Claudio Scolari | Principal Records (2018)
By Jerry van Kooten 31 January 2019
This Italian improvisational jazz-prog trio have released their third album Natural Impulses. Scolari/Cavalca work in the avant-garde end of jazz-prog, with the emphasis on the jazz side than on the prog side. They seem, to me, to be the equivalent, in jazz-prog terms, to RIO giants Art Zoyd. In that both bands are happy in the avant-garde margins of progressive music, both ploughing a their own unique furrow.
Scolari/Cavalca produce challenging, sometimes obtuse, music that prioritises an atmosphere over a melody or a groove. See that jazz-prog envelope? Well Scolari/Cavalca have just torn it up, then set fire to it and now the smoke alarms are going off.
This jazz project was formed by Claudio Scolari. He is a drummer, composer, percussionist, synth programmer, teacher at a conservatory and member of a symphony orchestra in Italy. His compositional process starts with building the synthesizer sounds, adding rhythm and colours with percussion, drums and then ornamenting them with the help of Daniele Cavalca’s live synths, Rhodes, piano, vibraphone and bass, and Simone Scolari’s trumpet. Daniele Cavalca also plays a second drum kit on four tracks (Unknown Destination, Chasing Inspiration, Uptown Night Trip and Insomnia).
The synth lines do work as a way into the complex and, often fragmented, music found on Natural Impulse. This gives the ear something to follow. In the way that the percussion does on the opening passages of Miles Davis’ electric albums of the late 1960s and early 1970s. I’m thinking of tracks like Shhh/Peaceful from the first side of In A Silent Way and the title track from Bitches Brew. Where multiple keyboards, trumpet and guitar are held in place by the rhythm section pursuit of a groove. On Natural Impulse Scolari/Cavalca seem to have abandoned the idea of finding a groove in the Davis sense. Sidestepping this convention for a disturbing, uncomfortable ambience of percussion, keyboards and trumpet stabs.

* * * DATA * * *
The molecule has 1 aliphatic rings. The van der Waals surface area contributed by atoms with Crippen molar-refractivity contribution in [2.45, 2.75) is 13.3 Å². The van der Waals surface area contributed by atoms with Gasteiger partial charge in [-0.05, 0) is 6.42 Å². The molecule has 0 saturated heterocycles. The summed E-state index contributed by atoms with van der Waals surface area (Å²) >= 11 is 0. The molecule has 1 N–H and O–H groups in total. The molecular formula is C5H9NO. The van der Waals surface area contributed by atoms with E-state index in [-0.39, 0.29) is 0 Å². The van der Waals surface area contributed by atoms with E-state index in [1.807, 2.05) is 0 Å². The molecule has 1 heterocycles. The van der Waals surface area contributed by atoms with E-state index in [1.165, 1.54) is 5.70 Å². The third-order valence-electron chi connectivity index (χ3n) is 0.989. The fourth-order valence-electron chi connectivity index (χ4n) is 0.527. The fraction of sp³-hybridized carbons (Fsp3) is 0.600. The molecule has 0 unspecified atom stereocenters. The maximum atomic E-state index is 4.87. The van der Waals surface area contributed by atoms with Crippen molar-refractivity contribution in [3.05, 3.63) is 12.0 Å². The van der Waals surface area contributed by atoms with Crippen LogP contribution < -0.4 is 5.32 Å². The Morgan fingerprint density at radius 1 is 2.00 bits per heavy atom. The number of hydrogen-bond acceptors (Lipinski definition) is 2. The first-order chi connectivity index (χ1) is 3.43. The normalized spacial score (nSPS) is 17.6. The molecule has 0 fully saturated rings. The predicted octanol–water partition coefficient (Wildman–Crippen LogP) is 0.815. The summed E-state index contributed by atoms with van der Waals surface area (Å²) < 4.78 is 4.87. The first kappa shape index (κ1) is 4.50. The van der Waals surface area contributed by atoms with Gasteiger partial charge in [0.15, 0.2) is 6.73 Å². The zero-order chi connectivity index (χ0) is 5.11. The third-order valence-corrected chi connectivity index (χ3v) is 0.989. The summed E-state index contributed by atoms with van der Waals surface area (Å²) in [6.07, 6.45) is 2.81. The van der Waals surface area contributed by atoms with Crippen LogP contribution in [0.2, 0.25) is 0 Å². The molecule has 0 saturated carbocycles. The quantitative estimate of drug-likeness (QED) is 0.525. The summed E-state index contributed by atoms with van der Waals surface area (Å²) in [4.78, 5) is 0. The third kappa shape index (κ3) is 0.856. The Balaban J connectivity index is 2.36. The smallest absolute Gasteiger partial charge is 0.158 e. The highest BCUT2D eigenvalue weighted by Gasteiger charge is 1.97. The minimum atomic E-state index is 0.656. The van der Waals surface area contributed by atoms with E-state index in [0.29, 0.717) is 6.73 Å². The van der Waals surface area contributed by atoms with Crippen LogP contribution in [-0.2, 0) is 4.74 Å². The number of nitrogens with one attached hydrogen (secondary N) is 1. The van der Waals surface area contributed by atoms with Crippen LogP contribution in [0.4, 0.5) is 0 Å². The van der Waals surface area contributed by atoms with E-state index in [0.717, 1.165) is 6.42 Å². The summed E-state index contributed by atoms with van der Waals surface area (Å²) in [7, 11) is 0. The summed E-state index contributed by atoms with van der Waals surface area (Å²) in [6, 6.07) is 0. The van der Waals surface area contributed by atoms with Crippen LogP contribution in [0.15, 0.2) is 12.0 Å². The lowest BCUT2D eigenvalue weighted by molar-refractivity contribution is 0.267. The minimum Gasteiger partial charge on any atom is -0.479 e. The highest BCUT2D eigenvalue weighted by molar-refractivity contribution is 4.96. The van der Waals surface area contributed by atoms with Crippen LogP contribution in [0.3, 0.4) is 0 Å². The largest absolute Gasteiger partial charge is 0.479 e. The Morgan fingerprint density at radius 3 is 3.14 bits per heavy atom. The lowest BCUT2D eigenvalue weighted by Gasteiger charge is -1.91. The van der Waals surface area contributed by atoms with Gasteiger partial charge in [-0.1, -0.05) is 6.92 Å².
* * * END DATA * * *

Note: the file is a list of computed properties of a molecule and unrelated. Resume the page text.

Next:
The opening track, Unknown Destination (the title seems prescient), is the most avant-garde piece in this collection. It starts with two minutes of the jazz equivalent of an orchestra tuning up. Then Scolari/Cavalca start a game of avant-jazz ping-pong, batting short phrases and ideas back and forth between the trumpet and the keyboards. In the meantime, the percussion seems to be in a different world all together. None of this leads to a melody or even a sense of some forward momentum or coherence. And like many of the tracks here it threatens to take off but seems to fizzle rather than burn.
However, there are four or five tracks that do work better for me. There is on Chasing Inspiration, a hint of Miles Davis jamming with Black Market-era Weather Report all lithe synths and muted trumpet. The piano improvisation and electronics of the title track have a repetitive melodic phrase that is hard to shake. Moon Mood is the soundtrack to the covert art’s mysterious woodlands. The music reverberates through the trees and undergrowth in a lazy meander that is quite captivating. Dear John has sparkling synths, gentle percussion and an emotive trumpet. The trumpet also so spars with some lovely piano in an almost conventional way.
For the rest it seems to me that that Scolari/Cavalca are feeling their way into the compositions. The spark they had in the studio does not quite transfer to my living room’s speakers. It is easy to admire the musicianship and the singular vision, but I find it hard to fully get on board with the results.
If you are a prog fan who is not at all interested in the jazzier side of the genre then walk away there is nothing to see here. Personally, as a prog fan who has a lot of time for jazz I found Natural Impulse an extremely challenging listen. This is an album for the adventurous avant-jazz lover who doesn’t mind if the prog side fades away.